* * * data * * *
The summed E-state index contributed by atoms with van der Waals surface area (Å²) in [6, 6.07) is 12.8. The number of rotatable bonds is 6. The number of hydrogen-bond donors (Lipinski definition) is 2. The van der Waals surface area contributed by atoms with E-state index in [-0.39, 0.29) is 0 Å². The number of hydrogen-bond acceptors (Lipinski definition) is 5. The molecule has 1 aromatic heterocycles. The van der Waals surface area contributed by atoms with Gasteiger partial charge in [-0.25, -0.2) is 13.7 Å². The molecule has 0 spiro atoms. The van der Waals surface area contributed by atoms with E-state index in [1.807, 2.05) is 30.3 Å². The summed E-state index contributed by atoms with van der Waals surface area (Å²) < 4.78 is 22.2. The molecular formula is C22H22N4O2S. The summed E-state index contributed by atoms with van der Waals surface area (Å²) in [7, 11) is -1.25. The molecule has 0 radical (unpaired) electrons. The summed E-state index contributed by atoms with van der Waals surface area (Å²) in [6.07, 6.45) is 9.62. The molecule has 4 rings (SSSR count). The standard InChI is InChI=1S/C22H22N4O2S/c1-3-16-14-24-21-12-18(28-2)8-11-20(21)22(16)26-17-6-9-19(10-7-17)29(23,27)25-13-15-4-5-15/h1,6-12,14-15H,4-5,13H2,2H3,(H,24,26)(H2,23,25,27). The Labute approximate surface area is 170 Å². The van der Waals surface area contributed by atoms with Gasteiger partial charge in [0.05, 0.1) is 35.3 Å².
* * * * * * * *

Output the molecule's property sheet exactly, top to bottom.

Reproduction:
The summed E-state index contributed by atoms with van der Waals surface area (Å²) in [6, 6.07) is 12.8. The number of rotatable bonds is 6. The number of hydrogen-bond donors (Lipinski definition) is 2. The van der Waals surface area contributed by atoms with E-state index in [-0.39, 0.29) is 0 Å². The number of hydrogen-bond acceptors (Lipinski definition) is 5. The molecule has 1 aromatic heterocycles. The van der Waals surface area contributed by atoms with Gasteiger partial charge in [-0.25, -0.2) is 13.7 Å². The molecule has 0 spiro atoms. The van der Waals surface area contributed by atoms with E-state index in [1.807, 2.05) is 30.3 Å². The summed E-state index contributed by atoms with van der Waals surface area (Å²) < 4.78 is 22.2. The molecular formula is C22H22N4O2S. The summed E-state index contributed by atoms with van der Waals surface area (Å²) in [7, 11) is -1.25. The molecule has 0 radical (unpaired) electrons. The summed E-state index contributed by atoms with van der Waals surface area (Å²) in [6.07, 6.45) is 9.62. The molecule has 4 rings (SSSR count). The standard InChI is InChI=1S/C22H22N4O2S/c1-3-16-14-24-21-12-18(28-2)8-11-20(21)22(16)26-17-6-9-19(10-7-17)29(23,27)25-13-15-4-5-15/h1,6-12,14-15H,4-5,13H2,2H3,(H,24,26)(H2,23,25,27). The Labute approximate surface area is 170 Å². The van der Waals surface area contributed by atoms with Gasteiger partial charge in [0.05, 0.1) is 35.3 Å².